From Morning to Mourning in America

My “Dear John” Letter to Reaganism

August 11, 2020

I almost lost a friend.

In these contentious times—when protests, a global pandemic, and an economic depression have us all on edge—the last thing anyone needs is a Twitter blowout.

I became guilty of something I charge my children with: over-relying on forms of communication that lack facial expression, tone of voice, context, and often, courtesy.

“Pick up the phone,” I tell them.

Ah, how I wish I had.

Instead, I lost my patience—not with my friend, exactly, but with what I believed he represented at that moment: equivocation about our current president, He Who Shall Not be Named.  


My decades-long friend is a Republican former mayor and university President whose opinion I value and respect. I admire his public service career.

Over the years, he and I have enjoyed some goodhearted political exchanges—we agree as much as, if not more than, we disagree.

My accomplished compatriot hails from a long line of prominent Republican leaders who cut their political teeth while coming of age on the University of Florida campus.

I got to Gainesville a few years later than he did, where I learned quickly how to stand my rhetorical ground amid young, white, fraternity men who worshipped Ronald Reagan.


Reagan was a masterful orator who inspired pride in an entire generation of young Republicans. The linguist George Lakoff characterizes Reagan as a strong father figure who leaned on rhetoric meant to imbue a sense of safety, righteousness, and cultural “propriety.”

Picture a TV commercial for Belk department stores, with preppy-clad families enjoying a picnic in the Southern spring sunshine.

Perhaps they’ve just come from church.

Perhaps Dad will enjoy an after-lunch round of golf.

The family is safe from harm, the outdoor scenery is well landscaped, and the picnic, abundant.

The voiceover in the ad crowds out whatever sounds might emanate—we imagine children’s laughter as they tussle with their fathers—but we know for sure there’s no rap music.

I love Belk. Belk has great sales. I shop at Belk, and my aim is not to pick at them.

Their ads are an illustrative fit, however, for the feeling I imagine Reagan conjured among his followers.


Belk is as apt to feature Black people as often as white people in their commercials now. On its face, there is nothing endemically white or Black about a portrait of middleclass “family values.”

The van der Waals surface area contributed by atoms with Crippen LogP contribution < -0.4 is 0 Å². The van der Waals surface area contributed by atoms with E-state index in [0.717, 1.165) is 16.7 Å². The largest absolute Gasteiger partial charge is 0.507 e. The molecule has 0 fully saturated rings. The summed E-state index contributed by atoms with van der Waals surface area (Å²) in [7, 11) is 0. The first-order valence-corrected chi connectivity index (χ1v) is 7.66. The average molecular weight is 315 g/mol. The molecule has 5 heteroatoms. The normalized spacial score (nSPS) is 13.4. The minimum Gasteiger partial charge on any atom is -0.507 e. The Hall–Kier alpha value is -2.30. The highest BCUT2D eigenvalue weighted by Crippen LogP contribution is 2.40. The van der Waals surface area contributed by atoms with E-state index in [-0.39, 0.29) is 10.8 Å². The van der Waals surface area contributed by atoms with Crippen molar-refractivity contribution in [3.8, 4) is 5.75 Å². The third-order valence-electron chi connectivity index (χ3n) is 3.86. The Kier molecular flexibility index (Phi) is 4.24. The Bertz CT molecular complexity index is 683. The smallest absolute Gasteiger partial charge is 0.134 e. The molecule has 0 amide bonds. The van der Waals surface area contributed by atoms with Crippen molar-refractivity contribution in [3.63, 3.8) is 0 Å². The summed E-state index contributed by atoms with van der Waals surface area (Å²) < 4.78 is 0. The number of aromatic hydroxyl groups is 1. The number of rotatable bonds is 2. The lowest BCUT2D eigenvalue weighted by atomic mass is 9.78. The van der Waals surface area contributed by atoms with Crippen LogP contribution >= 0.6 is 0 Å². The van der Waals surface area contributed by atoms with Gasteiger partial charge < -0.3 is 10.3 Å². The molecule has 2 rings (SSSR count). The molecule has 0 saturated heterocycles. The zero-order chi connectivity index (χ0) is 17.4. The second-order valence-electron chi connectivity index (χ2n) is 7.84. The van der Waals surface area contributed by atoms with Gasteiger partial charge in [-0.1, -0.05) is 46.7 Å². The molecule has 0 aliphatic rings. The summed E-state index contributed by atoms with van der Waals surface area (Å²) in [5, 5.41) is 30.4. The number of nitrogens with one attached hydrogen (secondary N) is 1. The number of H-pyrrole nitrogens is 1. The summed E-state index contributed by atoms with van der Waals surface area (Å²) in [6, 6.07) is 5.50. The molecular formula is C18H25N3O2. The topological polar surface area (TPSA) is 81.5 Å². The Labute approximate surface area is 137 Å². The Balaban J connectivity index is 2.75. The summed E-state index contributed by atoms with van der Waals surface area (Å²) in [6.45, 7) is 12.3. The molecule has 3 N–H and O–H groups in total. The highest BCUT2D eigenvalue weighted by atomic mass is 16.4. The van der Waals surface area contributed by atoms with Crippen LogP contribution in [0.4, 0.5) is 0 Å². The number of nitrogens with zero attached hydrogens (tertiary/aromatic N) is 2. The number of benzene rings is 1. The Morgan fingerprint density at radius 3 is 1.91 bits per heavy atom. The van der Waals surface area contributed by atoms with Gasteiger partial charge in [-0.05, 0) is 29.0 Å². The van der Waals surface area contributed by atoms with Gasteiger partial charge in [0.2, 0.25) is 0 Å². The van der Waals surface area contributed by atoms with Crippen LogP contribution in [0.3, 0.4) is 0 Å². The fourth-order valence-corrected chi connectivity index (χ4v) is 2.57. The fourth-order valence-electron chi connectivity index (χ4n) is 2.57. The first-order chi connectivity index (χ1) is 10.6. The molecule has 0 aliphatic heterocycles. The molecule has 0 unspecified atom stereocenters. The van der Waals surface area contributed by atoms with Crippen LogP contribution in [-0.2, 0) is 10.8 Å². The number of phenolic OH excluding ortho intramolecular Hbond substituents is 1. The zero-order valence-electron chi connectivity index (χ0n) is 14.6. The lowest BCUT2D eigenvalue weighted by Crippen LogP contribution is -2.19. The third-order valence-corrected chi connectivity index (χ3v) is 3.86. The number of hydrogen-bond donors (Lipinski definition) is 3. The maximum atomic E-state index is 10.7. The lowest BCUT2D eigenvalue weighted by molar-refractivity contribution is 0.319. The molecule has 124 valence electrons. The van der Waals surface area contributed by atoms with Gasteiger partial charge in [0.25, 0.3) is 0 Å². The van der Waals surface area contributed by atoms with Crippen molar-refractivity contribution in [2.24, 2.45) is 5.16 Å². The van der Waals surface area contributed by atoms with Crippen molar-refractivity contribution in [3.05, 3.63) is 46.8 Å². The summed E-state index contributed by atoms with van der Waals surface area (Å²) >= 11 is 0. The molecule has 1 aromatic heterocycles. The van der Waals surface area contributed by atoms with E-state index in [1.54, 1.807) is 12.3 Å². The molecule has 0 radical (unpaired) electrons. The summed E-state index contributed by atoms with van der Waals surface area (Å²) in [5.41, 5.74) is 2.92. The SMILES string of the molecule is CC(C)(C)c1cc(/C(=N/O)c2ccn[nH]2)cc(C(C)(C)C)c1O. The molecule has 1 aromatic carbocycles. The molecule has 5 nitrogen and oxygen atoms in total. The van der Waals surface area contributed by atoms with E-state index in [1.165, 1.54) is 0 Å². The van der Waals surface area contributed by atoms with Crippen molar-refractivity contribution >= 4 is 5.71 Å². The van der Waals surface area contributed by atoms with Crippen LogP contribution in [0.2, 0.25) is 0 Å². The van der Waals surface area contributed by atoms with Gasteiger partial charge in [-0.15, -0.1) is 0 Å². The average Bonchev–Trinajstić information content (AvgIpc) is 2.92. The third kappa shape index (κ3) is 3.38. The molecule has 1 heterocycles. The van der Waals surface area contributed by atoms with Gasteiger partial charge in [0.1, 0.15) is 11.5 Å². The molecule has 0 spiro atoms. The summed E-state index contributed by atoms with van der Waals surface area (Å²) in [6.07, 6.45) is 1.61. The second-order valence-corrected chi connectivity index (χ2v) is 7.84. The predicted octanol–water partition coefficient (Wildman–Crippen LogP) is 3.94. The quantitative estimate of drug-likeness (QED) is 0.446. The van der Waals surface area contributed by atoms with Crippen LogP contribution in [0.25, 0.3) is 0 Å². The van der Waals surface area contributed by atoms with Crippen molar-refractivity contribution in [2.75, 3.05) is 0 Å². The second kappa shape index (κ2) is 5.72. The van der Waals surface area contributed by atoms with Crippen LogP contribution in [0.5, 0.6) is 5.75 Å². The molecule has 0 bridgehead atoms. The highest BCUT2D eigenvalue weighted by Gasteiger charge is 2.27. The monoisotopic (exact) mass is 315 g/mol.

Reagan used buzz words, however, designed to signify the exclusionary whiteness of his vision of “American family values.”

At a time when our nation was still busing for desegregation, during a stump speech in Mississippi, he made an appeal to “states’ rights.” He was invoking code for the rejection of federal court orders mandating school integration under Brown and other cases.

Even our current democratic nominee for president, Joe Biden, opposed busing in the Senate in the 1970s and 80s. Senator Kamala Harris took him to task on the subject in a primary debate last year, insisting, by way of preface, Biden was no racist.

I wonder whether she would extend the same generosity to former President Ronald Reagan.


In addition to invoking the racial trope, “welfare queen” in other speeches, Reagan further restricted his vision of “family values” to straight people, with a preference for evangelical churchgoers.

After Reagan’s politics married Jerry Falwell’s religion circa 1980, the “Moral Majority” was born.

Reagan declared his era as “Morning in America.”

Soon, the Reagan-Bush years spawned radio talk show host Rush Limbaugh’s success, with all the misogyny, homophobia, racism, anti-intellectualism, and climate change denial Limbaugh could cultivate. The Rush Limbaugh Show’s 1988 launch into national radio syndication followed the repeal of the FCC’s “Fairness Doctrine” in 1987.

The rest, as they say, is history.


In her August 4 essay, Washington Post columnist Laura Ellyn Smith explicates anti-intellectualism in the South.

She draws a bright, straight line between the 1925 Scopes Monkey Trial in Tennessee and the anti-science, anti-mask-wearing sentiments now sweeping the Bible Belt.

Sweeping along with them is COVID-19.